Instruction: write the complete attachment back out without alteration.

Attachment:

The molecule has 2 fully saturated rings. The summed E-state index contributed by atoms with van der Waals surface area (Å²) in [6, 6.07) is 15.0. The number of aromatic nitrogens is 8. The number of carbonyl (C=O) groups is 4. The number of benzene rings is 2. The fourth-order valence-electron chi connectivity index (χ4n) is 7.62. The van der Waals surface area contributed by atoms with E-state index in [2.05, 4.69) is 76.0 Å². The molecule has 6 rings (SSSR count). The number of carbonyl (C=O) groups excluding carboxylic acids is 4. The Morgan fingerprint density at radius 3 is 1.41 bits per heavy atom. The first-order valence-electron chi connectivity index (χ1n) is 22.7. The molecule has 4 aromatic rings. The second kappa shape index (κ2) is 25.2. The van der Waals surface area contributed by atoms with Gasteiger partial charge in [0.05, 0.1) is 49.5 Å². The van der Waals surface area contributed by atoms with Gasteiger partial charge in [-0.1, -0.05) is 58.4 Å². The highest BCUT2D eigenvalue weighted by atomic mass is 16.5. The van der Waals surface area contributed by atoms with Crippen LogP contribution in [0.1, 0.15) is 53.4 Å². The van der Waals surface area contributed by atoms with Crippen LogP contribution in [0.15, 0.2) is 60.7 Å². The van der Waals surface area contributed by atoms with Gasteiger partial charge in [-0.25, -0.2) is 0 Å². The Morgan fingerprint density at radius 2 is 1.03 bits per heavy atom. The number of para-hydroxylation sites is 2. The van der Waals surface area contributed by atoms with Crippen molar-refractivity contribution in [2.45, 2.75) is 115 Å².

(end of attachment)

The molecule has 2 fully saturated rings. The summed E-state index contributed by atoms with van der Waals surface area (Å²) in [6, 6.07) is 15.0. The number of aromatic nitrogens is 8. The number of carbonyl (C=O) groups is 4. The number of benzene rings is 2. The fourth-order valence-electron chi connectivity index (χ4n) is 7.62. The van der Waals surface area contributed by atoms with E-state index in [2.05, 4.69) is 76.0 Å². The molecule has 6 rings (SSSR count). The number of carbonyl (C=O) groups excluding carboxylic acids is 4. The Morgan fingerprint density at radius 3 is 1.41 bits per heavy atom. The first-order valence-electron chi connectivity index (χ1n) is 22.7. The molecule has 4 aromatic rings. The second kappa shape index (κ2) is 25.2. The van der Waals surface area contributed by atoms with Gasteiger partial charge in [0.05, 0.1) is 49.5 Å². The van der Waals surface area contributed by atoms with Gasteiger partial charge in [-0.1, -0.05) is 58.4 Å². The highest BCUT2D eigenvalue weighted by atomic mass is 16.5. The van der Waals surface area contributed by atoms with Crippen LogP contribution in [0.1, 0.15) is 53.4 Å². The van der Waals surface area contributed by atoms with Crippen LogP contribution in [0.15, 0.2) is 60.7 Å². The van der Waals surface area contributed by atoms with Gasteiger partial charge in [-0.25, -0.2) is 0 Å². The Morgan fingerprint density at radius 2 is 1.03 bits per heavy atom. The number of para-hydroxylation sites is 2. The van der Waals surface area contributed by atoms with Crippen molar-refractivity contribution in [2.45, 2.75) is 115 Å².